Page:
Treatment Agents Neural therapy is performed with local anesthetics, usually procaine or lidocaine, and occasionally carbocaine if allergy problems are encountered.


These anesthetics should never contain epinephrine. The standard solution I use for superficial infiltration (scars) is 1% procaine or 1% lidocaine with a small amount of sodium bicarbonate to buffer the PH and decrease the pain of the injection, although the sodium bicarbonate is optional.

Conditions Appropriate for Treatment With Neural Therapy Neural therapy is potentially useful for any type of musculoskeletal pain complaint, including low back pain or other chronic joint pain not responsive to other treatments.


Painful, sensitive or keloided scars are particularly responsive. Chronic pelvic pain is frequently responsive to neural therapy, as are dysmenorrhea and menstrual irregularities.


What are deemed “regional pain syndromes” are frequently secondary to autonomic dysfunction and amenable to treatment with neural therapy if initiated soon enough.


Trigeminal neuralgia can be effectively treated if combined with treatment of dental infections.


Raynaud’s also will frequently respond to neural therapy.

Jurgen Huneke, MD, nephew of Ferdinand and Walter Huneke, and president of the International Association for Neural Therapy, summarizes a list of conditions for which neural therapy is used:

  • acute and chronic pain (including headaches of different origins),

  • inflammatory responses,

  • poor circulation,

  • multiple chronic conditions, caused by interrupted interference fields (such as rheumatism),

  • diseases of the motor system (sciatica, arthritic joint conditions, shoulder or arm syndrome),

  • internal diseases such as prostate, female, allergies, kidney; and

  • sports injuries where it assists in healing.17


Types of Neural Therapy There are three types of neural therapy treatment:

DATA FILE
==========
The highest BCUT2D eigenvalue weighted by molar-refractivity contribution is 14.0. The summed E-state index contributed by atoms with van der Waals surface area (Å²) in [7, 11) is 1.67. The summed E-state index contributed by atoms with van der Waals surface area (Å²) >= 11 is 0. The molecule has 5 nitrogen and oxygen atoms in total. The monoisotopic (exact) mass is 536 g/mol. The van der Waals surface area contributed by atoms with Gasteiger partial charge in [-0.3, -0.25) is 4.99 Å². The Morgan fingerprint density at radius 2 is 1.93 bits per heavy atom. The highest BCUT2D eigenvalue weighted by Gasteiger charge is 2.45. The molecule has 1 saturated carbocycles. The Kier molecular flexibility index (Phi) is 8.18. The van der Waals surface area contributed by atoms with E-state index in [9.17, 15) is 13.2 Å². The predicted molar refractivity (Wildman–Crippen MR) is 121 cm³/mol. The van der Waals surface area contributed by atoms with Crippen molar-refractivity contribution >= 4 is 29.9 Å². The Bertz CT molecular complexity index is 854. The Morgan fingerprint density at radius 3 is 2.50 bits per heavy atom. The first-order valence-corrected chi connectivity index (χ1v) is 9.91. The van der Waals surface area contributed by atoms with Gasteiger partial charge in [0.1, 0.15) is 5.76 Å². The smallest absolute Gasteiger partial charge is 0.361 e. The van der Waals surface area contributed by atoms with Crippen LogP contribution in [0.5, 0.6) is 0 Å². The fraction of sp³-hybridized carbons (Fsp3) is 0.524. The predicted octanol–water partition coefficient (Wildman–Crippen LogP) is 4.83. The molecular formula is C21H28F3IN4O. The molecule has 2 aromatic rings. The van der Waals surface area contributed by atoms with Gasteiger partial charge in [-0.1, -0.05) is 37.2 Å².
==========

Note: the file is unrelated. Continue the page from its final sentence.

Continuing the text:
1. Segmental therapy. This involves intracutaneous injections of the cutaneous branches of the deep autonomic nervous system structures that are malfunctioning. These skin injections work by indirectly correcting the function of the deeper nerves. There are charts of the location of these cutaneous branches for many body organs so that the practitioner knows where to place these injections.

  2. Injection of scars. Scars are often sites of dysfunctional nerve tissue. Direct injection of scars with local anesthetic is thought not only to help restore function of damaged nerve cells but has a secondary benefit of reducing the mechanical “pull” of the scar on other normal tissue. For example, a large scar on a patient’s sternum acquired from open-heart surgery may put unnatural tension on the thoracic spine, causing back pain. Injections into the scar soften it and reduce the pull.

  3. Locating and treating “interference fields.”

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The article then goes into interference fields, ART, and several other concepts. Click Here for Full Article


Schedule a Free Consultation to see if Neural Therapy can help you! Click HERE to schedule online, or give us a call/text (206)402-3813.